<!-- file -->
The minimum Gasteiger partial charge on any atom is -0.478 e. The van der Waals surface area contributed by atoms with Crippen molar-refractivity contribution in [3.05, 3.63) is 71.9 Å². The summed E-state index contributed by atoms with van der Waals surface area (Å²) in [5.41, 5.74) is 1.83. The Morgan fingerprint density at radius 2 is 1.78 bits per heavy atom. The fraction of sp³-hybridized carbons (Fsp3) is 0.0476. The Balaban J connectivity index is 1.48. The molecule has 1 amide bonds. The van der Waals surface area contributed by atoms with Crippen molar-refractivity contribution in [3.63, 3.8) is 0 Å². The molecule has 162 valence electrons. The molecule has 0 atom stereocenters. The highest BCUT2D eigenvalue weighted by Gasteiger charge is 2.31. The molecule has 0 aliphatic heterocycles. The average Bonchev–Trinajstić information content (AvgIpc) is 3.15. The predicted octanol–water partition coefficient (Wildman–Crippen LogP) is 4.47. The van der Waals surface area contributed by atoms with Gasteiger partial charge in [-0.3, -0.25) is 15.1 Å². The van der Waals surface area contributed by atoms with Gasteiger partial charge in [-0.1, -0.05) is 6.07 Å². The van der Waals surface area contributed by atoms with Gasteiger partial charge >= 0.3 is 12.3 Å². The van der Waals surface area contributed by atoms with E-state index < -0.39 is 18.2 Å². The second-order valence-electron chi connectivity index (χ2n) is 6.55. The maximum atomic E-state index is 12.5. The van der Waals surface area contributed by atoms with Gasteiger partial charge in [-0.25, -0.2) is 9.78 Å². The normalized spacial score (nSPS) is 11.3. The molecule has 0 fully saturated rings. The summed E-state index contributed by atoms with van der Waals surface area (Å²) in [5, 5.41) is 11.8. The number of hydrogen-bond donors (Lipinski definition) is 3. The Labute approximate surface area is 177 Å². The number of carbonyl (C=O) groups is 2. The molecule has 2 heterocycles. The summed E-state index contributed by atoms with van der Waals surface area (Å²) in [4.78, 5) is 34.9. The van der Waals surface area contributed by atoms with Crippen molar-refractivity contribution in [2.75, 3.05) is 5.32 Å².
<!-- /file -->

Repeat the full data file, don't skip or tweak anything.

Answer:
The minimum Gasteiger partial charge on any atom is -0.478 e. The van der Waals surface area contributed by atoms with Crippen molar-refractivity contribution in [3.05, 3.63) is 71.9 Å². The summed E-state index contributed by atoms with van der Waals surface area (Å²) in [5.41, 5.74) is 1.83. The Morgan fingerprint density at radius 2 is 1.78 bits per heavy atom. The fraction of sp³-hybridized carbons (Fsp3) is 0.0476. The Balaban J connectivity index is 1.48. The molecule has 1 amide bonds. The van der Waals surface area contributed by atoms with Crippen molar-refractivity contribution in [3.63, 3.8) is 0 Å². The molecule has 162 valence electrons. The molecule has 0 atom stereocenters. The highest BCUT2D eigenvalue weighted by Gasteiger charge is 2.31. The molecule has 0 aliphatic heterocycles. The average Bonchev–Trinajstić information content (AvgIpc) is 3.15. The predicted octanol–water partition coefficient (Wildman–Crippen LogP) is 4.47. The van der Waals surface area contributed by atoms with Gasteiger partial charge in [-0.3, -0.25) is 15.1 Å². The van der Waals surface area contributed by atoms with Gasteiger partial charge in [-0.1, -0.05) is 6.07 Å². The van der Waals surface area contributed by atoms with Gasteiger partial charge >= 0.3 is 12.3 Å². The van der Waals surface area contributed by atoms with E-state index < -0.39 is 18.2 Å². The second-order valence-electron chi connectivity index (χ2n) is 6.55. The maximum atomic E-state index is 12.5. The van der Waals surface area contributed by atoms with Gasteiger partial charge in [-0.25, -0.2) is 9.78 Å². The normalized spacial score (nSPS) is 11.3. The molecule has 0 fully saturated rings. The summed E-state index contributed by atoms with van der Waals surface area (Å²) in [5, 5.41) is 11.8. The number of hydrogen-bond donors (Lipinski definition) is 3. The Labute approximate surface area is 177 Å². The number of carbonyl (C=O) groups is 2. The molecule has 2 heterocycles. The summed E-state index contributed by atoms with van der Waals surface area (Å²) in [4.78, 5) is 34.9. The van der Waals surface area contributed by atoms with Crippen molar-refractivity contribution in [2.75, 3.05) is 5.32 Å².